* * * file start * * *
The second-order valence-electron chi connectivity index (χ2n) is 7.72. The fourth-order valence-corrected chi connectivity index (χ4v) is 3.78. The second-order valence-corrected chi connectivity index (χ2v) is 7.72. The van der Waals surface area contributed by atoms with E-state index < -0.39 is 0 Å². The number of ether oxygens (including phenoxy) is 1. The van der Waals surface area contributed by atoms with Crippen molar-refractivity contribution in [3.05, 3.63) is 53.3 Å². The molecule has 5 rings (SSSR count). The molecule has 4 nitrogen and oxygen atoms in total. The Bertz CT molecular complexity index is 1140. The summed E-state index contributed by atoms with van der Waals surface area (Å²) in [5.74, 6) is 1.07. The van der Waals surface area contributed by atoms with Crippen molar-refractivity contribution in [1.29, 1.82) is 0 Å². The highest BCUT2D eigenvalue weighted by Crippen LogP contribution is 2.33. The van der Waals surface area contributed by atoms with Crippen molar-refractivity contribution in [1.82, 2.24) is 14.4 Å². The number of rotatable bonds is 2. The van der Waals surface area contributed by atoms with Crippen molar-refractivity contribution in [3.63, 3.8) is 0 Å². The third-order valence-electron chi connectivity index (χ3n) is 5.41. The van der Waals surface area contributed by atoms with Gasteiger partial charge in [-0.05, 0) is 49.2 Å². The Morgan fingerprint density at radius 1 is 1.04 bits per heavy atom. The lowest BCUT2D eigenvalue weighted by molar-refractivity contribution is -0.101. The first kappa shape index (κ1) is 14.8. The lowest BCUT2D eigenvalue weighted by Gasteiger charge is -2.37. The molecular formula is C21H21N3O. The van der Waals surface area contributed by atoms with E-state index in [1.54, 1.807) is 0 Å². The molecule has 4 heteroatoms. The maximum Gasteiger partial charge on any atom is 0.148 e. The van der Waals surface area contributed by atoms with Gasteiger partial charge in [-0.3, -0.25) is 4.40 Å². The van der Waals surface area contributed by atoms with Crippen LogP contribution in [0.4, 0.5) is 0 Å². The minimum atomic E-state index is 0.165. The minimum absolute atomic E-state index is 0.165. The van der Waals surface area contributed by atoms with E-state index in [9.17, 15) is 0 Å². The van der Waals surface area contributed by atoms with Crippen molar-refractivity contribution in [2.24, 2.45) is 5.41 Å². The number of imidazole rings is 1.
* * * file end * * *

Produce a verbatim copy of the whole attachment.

The second-order valence-electron chi connectivity index (χ2n) is 7.72. The fourth-order valence-corrected chi connectivity index (χ4v) is 3.78. The second-order valence-corrected chi connectivity index (χ2v) is 7.72. The van der Waals surface area contributed by atoms with E-state index < -0.39 is 0 Å². The number of ether oxygens (including phenoxy) is 1. The van der Waals surface area contributed by atoms with Crippen molar-refractivity contribution in [3.05, 3.63) is 53.3 Å². The molecule has 5 rings (SSSR count). The molecule has 4 nitrogen and oxygen atoms in total. The Bertz CT molecular complexity index is 1140. The summed E-state index contributed by atoms with van der Waals surface area (Å²) in [5.74, 6) is 1.07. The van der Waals surface area contributed by atoms with Crippen molar-refractivity contribution in [1.29, 1.82) is 0 Å². The highest BCUT2D eigenvalue weighted by Crippen LogP contribution is 2.33. The van der Waals surface area contributed by atoms with Crippen molar-refractivity contribution in [1.82, 2.24) is 14.4 Å². The number of rotatable bonds is 2. The van der Waals surface area contributed by atoms with Crippen molar-refractivity contribution in [3.63, 3.8) is 0 Å². The third-order valence-electron chi connectivity index (χ3n) is 5.41. The van der Waals surface area contributed by atoms with Gasteiger partial charge in [-0.05, 0) is 49.2 Å². The Morgan fingerprint density at radius 1 is 1.04 bits per heavy atom. The lowest BCUT2D eigenvalue weighted by molar-refractivity contribution is -0.101. The first kappa shape index (κ1) is 14.8. The lowest BCUT2D eigenvalue weighted by Gasteiger charge is -2.37. The molecular formula is C21H21N3O. The van der Waals surface area contributed by atoms with E-state index in [1.54, 1.807) is 0 Å². The molecule has 4 heteroatoms. The maximum Gasteiger partial charge on any atom is 0.148 e. The van der Waals surface area contributed by atoms with Gasteiger partial charge in [-0.3, -0.25) is 4.40 Å². The van der Waals surface area contributed by atoms with Crippen LogP contribution in [0.4, 0.5) is 0 Å². The minimum atomic E-state index is 0.165. The minimum absolute atomic E-state index is 0.165. The van der Waals surface area contributed by atoms with E-state index in [9.17, 15) is 0 Å². The van der Waals surface area contributed by atoms with Crippen molar-refractivity contribution in [2.24, 2.45) is 5.41 Å². The number of imidazole rings is 1.